The PageRank system introduced backlinks as a sort of a vote. If, for instance, website A is linking to website B, Google would register it as a "vote" in favour of website B from website A. The websites that had a higher number of votes would rank higher.


Soon after this update, many website owners found a loop in the PageRank system. The web started becoming populated with websites that did nothing but provide links to other websites. Anyone who was willing to spend enough money on these practices could afford to place their business website at the top of the search results. This practice came to be known as link spam.


Thanks to link spam, websites that were completely irrelevant for certain search terms would end up at the top of the SERPs (Search Engine Result Pages) for those search terms.

While many algorithms were rolled out to combat link spam practices, the one that truly made a difference came in January 2014. The update was called Penguin 4 and it devalued link spam practices.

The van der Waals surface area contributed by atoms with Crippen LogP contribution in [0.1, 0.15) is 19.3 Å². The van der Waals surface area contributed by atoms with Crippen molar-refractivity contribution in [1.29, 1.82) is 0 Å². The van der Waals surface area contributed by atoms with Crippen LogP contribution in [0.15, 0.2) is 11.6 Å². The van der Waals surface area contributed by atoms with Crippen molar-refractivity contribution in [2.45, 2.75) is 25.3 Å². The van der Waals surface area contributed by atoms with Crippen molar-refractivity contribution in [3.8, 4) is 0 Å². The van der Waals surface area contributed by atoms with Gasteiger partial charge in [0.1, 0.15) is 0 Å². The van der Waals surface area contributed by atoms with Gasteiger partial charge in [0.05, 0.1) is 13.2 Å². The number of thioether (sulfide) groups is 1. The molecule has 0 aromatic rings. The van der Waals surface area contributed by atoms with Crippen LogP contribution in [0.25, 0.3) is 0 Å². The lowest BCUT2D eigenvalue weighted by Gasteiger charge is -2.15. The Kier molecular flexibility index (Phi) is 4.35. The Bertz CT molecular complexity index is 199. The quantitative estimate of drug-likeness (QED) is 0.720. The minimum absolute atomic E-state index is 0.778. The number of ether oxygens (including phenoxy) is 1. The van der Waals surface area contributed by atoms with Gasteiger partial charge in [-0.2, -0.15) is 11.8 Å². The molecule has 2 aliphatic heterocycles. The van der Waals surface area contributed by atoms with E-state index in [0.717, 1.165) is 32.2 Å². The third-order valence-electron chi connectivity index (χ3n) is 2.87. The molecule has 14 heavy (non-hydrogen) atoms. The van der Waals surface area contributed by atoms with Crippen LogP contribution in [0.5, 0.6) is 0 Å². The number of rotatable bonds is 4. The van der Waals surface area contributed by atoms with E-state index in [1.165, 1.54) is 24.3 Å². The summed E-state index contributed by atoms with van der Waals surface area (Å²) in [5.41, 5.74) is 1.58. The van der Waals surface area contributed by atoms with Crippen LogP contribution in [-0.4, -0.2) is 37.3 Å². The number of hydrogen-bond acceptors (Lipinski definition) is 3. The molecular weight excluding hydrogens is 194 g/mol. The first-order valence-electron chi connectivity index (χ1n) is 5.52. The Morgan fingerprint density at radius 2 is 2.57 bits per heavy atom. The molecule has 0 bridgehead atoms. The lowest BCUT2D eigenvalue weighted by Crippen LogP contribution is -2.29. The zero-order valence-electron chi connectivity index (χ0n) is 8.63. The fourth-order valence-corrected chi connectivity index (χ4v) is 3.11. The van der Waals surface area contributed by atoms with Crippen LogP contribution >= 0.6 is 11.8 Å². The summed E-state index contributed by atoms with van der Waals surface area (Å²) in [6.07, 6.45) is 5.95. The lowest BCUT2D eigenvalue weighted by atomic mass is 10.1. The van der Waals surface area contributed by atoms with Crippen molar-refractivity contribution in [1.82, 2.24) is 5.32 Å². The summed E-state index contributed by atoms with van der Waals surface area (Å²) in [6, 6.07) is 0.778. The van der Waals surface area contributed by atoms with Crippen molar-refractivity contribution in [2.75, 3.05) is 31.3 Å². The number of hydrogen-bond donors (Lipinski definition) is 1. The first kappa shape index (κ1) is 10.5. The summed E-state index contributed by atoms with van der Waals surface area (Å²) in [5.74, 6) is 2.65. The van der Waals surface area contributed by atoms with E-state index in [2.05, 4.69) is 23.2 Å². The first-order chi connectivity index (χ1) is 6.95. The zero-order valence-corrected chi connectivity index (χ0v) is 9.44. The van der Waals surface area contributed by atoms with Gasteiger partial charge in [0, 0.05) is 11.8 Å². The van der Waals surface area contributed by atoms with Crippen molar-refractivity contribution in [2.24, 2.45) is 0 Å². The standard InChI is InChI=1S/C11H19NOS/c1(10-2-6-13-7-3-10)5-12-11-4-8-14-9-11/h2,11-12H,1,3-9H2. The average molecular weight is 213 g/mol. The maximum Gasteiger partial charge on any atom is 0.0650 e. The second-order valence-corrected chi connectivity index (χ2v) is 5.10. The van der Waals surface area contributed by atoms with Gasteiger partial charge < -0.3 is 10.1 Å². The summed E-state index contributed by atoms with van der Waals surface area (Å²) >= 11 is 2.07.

With all this in mind, the question remains, do backlinks still hold any importance?


Are backlinks still relevant to SEO?


The simple answer is, "yes". However, that does not do justice to the importance of backlinks in result-driven SEO. To understand that we need to learn a bit more about how SEO works.

Broadly, search engine optimisation is divided into two parts:


On-page SEO: On-page SEO is optimising the elements of your website to improve the likeliness of it appearing on the top of the search results for relevant search terms. These elements include the content on the website, the images, the keywords used in the website content, and other technical aspects like the schema mark up.


As you may have guessed, these are all elements that fall directly under the control of the webmaster or website owner. As a result, more often than not, website owners are able to get them right.


This means, there are thousands of websites (if not more) that have all perfected their on-page SEO. So how does a search engine decide which website is better than the other?

This is where the off-page SEO factors become relevant.